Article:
Asheville, North Carolina, Is a Garden Mecca
These hills are alive with farm to table cuisine and a thriving garden culture.
Asheville, North Carolina is known for a lot of things. Hosting President Obama for a mountain vacay. Thriving food and art scenes. A four-time winner in the suds-off online Beer City USA competition. As testament to its robust craft brewery scene, two big ones — California’s Sierra Nevada Brewing and Colorado’s New Belgium Brewing — will soon open outposts in Asheville. Top it all off with a gorgeous location nestled in the Blue Ridge and Great Smoky Mountains and Asheville is one of the Southeast’s go-to vacation spots.
What may not come to mind for visitors are gardens, but Asheville also has those in spades, most prominently, the sumptuous grounds at the city’s essential tourist destination. The Biltmore Estate features acres of vegetable plots and flower gardens, French and British-style gardens and the kind of groomed and manicured forests that make nature look like an expensively designed Barney’s window. Though the Biltmore Estate may be known for its spring Festival of Flowers (May 19-21, 2013), the fall and winter months offer their own nature-centric pleasures.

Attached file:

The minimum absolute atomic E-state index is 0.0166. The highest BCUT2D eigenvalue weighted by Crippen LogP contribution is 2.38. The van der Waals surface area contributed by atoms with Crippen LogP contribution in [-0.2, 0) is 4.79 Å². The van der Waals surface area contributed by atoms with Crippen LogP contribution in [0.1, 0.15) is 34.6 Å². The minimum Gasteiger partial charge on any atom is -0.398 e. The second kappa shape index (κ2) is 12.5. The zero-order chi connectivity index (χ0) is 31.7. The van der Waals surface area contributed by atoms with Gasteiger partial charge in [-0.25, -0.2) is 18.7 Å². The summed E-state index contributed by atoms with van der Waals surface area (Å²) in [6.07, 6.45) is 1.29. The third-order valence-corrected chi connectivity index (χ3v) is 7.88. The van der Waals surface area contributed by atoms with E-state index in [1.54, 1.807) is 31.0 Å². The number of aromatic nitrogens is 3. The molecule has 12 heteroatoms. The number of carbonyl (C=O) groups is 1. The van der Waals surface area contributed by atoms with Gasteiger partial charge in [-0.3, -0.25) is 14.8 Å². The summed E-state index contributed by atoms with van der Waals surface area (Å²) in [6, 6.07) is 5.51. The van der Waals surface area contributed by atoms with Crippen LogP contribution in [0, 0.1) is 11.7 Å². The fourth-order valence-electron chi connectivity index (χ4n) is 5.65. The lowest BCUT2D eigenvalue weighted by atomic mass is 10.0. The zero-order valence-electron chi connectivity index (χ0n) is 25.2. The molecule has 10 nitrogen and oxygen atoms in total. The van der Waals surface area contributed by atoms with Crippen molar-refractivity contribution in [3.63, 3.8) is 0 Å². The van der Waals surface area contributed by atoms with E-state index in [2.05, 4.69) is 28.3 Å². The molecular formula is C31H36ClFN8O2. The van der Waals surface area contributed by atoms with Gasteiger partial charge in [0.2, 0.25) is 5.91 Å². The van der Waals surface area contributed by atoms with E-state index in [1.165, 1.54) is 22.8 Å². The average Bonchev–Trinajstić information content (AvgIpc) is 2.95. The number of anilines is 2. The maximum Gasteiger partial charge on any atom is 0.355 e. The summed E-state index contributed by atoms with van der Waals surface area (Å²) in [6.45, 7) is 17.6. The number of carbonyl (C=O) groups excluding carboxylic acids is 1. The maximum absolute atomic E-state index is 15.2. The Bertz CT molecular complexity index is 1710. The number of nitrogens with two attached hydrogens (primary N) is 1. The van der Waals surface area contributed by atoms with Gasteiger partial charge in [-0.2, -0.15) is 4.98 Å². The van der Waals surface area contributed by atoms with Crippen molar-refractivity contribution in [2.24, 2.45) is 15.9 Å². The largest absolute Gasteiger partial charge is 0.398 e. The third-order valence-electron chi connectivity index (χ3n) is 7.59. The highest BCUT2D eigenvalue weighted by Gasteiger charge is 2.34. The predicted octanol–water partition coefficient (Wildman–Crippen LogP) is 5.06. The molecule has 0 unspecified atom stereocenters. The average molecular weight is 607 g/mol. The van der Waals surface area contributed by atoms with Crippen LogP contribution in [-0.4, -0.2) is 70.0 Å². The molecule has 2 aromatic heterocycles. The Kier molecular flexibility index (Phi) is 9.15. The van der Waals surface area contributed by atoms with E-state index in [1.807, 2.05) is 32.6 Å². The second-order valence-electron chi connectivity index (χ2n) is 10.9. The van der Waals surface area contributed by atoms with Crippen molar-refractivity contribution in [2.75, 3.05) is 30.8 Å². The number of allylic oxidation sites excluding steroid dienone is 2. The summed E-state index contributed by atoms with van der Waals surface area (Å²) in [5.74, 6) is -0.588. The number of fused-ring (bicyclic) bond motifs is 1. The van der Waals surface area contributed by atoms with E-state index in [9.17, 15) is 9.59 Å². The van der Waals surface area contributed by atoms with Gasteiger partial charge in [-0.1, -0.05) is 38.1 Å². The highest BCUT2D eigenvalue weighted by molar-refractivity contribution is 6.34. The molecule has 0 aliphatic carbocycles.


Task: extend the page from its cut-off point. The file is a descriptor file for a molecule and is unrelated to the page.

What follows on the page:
Among the garden thrills to check out in Asheville, a few of our favorites:
1. Forage for Wild Mushrooms
One of the nation’s premiere authorities on foraging, Alan Muskat — featured on the Travel Channel’s Bizarre Foods — runs his own foraging field trips in which visitors go into the field to spot and select wild mushrooms in what Muskat calls “find dining.” Muskat also teams up with local restaurants that will prepare his guests’ foraged finds. Muskat’s tours are the kind of esoteric fun that define this increasingly food and growing-centric town. And there’s more foodie touring on the way, with an Artisan Cheese Trail in the works featuring self-guided stops at local creameries and farms.
2. Visit a Garden Supplier